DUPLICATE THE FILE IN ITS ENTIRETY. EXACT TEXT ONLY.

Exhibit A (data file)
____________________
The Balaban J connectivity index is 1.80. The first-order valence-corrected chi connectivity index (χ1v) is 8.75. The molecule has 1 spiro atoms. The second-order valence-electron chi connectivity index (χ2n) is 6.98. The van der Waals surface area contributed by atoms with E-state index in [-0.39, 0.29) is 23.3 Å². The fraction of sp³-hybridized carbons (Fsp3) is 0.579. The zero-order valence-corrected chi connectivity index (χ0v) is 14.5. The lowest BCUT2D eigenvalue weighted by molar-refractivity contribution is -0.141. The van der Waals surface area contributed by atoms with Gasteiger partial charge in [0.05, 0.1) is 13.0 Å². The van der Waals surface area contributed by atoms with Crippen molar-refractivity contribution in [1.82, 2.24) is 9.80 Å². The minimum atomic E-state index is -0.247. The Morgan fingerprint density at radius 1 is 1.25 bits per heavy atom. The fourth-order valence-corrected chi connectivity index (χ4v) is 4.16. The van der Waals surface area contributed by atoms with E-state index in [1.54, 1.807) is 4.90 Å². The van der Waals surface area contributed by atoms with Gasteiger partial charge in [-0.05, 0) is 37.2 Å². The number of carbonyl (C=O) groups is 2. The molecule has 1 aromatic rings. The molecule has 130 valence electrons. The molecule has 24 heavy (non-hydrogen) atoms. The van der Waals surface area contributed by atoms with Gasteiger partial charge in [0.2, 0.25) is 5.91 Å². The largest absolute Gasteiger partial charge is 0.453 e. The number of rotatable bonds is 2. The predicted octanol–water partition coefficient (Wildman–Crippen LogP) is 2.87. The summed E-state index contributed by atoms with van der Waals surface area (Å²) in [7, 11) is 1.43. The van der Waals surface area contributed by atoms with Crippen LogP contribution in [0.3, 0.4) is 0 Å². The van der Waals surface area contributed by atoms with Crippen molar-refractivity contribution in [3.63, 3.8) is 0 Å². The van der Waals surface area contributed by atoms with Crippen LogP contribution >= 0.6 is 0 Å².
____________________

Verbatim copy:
The Balaban J connectivity index is 1.80. The first-order valence-corrected chi connectivity index (χ1v) is 8.75. The molecule has 1 spiro atoms. The second-order valence-electron chi connectivity index (χ2n) is 6.98. The van der Waals surface area contributed by atoms with E-state index in [-0.39, 0.29) is 23.3 Å². The fraction of sp³-hybridized carbons (Fsp3) is 0.579. The zero-order valence-corrected chi connectivity index (χ0v) is 14.5. The lowest BCUT2D eigenvalue weighted by molar-refractivity contribution is -0.141. The van der Waals surface area contributed by atoms with Gasteiger partial charge in [0.05, 0.1) is 13.0 Å². The van der Waals surface area contributed by atoms with Crippen molar-refractivity contribution in [1.82, 2.24) is 9.80 Å². The minimum atomic E-state index is -0.247. The Morgan fingerprint density at radius 1 is 1.25 bits per heavy atom. The fourth-order valence-corrected chi connectivity index (χ4v) is 4.16. The van der Waals surface area contributed by atoms with E-state index in [1.54, 1.807) is 4.90 Å². The van der Waals surface area contributed by atoms with Gasteiger partial charge in [-0.05, 0) is 37.2 Å². The number of carbonyl (C=O) groups is 2. The molecule has 1 aromatic rings. The molecule has 130 valence electrons. The molecule has 24 heavy (non-hydrogen) atoms. The van der Waals surface area contributed by atoms with Gasteiger partial charge in [0.2, 0.25) is 5.91 Å². The largest absolute Gasteiger partial charge is 0.453 e. The number of rotatable bonds is 2. The predicted octanol–water partition coefficient (Wildman–Crippen LogP) is 2.87. The summed E-state index contributed by atoms with van der Waals surface area (Å²) in [7, 11) is 1.43. The van der Waals surface area contributed by atoms with Crippen LogP contribution in [0.3, 0.4) is 0 Å². The van der Waals surface area contributed by atoms with Crippen molar-refractivity contribution in [3.63, 3.8) is 0 Å². The van der Waals surface area contributed by atoms with Crippen LogP contribution >= 0.6 is 0 Å².